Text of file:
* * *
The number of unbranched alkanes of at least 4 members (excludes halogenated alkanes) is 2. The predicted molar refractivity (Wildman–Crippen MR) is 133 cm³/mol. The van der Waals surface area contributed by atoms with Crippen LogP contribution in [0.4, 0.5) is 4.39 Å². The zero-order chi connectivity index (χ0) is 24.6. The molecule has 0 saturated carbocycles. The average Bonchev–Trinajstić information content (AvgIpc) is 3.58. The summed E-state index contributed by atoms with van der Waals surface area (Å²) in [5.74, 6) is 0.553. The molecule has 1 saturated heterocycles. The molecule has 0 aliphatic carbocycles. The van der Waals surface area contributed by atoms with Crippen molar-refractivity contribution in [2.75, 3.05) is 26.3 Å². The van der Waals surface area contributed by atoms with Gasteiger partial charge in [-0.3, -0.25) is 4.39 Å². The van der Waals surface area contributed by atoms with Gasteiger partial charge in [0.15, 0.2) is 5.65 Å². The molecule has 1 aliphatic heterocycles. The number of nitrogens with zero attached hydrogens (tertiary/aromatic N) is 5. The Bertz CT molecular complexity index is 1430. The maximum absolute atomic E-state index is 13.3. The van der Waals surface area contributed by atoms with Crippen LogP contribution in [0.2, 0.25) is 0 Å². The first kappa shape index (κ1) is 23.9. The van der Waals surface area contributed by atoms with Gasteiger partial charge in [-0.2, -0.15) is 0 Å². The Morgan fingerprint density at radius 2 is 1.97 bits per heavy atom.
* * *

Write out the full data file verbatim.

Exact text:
The number of unbranched alkanes of at least 4 members (excludes halogenated alkanes) is 2. The predicted molar refractivity (Wildman–Crippen MR) is 133 cm³/mol. The van der Waals surface area contributed by atoms with Crippen LogP contribution in [0.4, 0.5) is 4.39 Å². The zero-order chi connectivity index (χ0) is 24.6. The molecule has 0 saturated carbocycles. The average Bonchev–Trinajstić information content (AvgIpc) is 3.58. The summed E-state index contributed by atoms with van der Waals surface area (Å²) in [5.74, 6) is 0.553. The molecule has 1 saturated heterocycles. The molecule has 0 aliphatic carbocycles. The van der Waals surface area contributed by atoms with Crippen molar-refractivity contribution in [2.75, 3.05) is 26.3 Å². The van der Waals surface area contributed by atoms with Gasteiger partial charge in [-0.3, -0.25) is 4.39 Å². The van der Waals surface area contributed by atoms with Gasteiger partial charge in [0.15, 0.2) is 5.65 Å². The molecule has 1 aliphatic heterocycles. The number of nitrogens with zero attached hydrogens (tertiary/aromatic N) is 5. The Bertz CT molecular complexity index is 1430. The maximum absolute atomic E-state index is 13.3. The van der Waals surface area contributed by atoms with Crippen LogP contribution in [0.2, 0.25) is 0 Å². The first kappa shape index (κ1) is 23.9. The van der Waals surface area contributed by atoms with Gasteiger partial charge in [-0.2, -0.15) is 0 Å². The Morgan fingerprint density at radius 2 is 1.97 bits per heavy atom.